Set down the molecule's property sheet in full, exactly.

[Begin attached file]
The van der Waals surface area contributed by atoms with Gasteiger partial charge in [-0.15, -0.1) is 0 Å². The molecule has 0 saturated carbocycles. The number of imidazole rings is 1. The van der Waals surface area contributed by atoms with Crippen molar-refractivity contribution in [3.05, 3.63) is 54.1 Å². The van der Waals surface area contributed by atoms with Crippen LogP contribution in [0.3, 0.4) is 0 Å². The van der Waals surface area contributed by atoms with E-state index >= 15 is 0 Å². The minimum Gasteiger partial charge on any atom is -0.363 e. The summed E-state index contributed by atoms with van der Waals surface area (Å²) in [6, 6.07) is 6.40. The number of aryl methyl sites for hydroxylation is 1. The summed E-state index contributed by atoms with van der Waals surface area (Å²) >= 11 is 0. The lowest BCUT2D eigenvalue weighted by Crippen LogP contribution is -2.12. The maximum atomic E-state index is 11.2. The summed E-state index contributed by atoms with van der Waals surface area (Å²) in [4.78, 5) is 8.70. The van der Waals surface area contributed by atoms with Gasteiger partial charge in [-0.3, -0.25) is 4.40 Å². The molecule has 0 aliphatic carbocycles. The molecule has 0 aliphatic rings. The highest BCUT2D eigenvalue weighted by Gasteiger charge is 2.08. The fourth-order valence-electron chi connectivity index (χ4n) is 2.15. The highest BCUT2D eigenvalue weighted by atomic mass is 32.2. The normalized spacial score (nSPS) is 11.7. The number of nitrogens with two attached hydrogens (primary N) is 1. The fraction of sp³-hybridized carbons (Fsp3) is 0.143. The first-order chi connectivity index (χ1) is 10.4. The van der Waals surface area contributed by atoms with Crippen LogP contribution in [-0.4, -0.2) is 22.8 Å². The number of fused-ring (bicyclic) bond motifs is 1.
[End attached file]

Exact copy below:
The van der Waals surface area contributed by atoms with Gasteiger partial charge in [-0.15, -0.1) is 0 Å². The molecule has 0 saturated carbocycles. The number of imidazole rings is 1. The van der Waals surface area contributed by atoms with Crippen molar-refractivity contribution in [3.05, 3.63) is 54.1 Å². The van der Waals surface area contributed by atoms with Crippen LogP contribution in [0.3, 0.4) is 0 Å². The van der Waals surface area contributed by atoms with E-state index >= 15 is 0 Å². The minimum Gasteiger partial charge on any atom is -0.363 e. The summed E-state index contributed by atoms with van der Waals surface area (Å²) in [6, 6.07) is 6.40. The number of aryl methyl sites for hydroxylation is 1. The summed E-state index contributed by atoms with van der Waals surface area (Å²) >= 11 is 0. The lowest BCUT2D eigenvalue weighted by Crippen LogP contribution is -2.12. The maximum atomic E-state index is 11.2. The summed E-state index contributed by atoms with van der Waals surface area (Å²) in [4.78, 5) is 8.70. The van der Waals surface area contributed by atoms with Gasteiger partial charge in [-0.3, -0.25) is 4.40 Å². The molecule has 0 aliphatic carbocycles. The molecule has 0 aliphatic rings. The highest BCUT2D eigenvalue weighted by Gasteiger charge is 2.08. The fourth-order valence-electron chi connectivity index (χ4n) is 2.15. The highest BCUT2D eigenvalue weighted by atomic mass is 32.2. The normalized spacial score (nSPS) is 11.7. The number of nitrogens with two attached hydrogens (primary N) is 1. The fraction of sp³-hybridized carbons (Fsp3) is 0.143. The first-order chi connectivity index (χ1) is 10.4. The van der Waals surface area contributed by atoms with Crippen LogP contribution in [-0.4, -0.2) is 22.8 Å². The number of fused-ring (bicyclic) bond motifs is 1.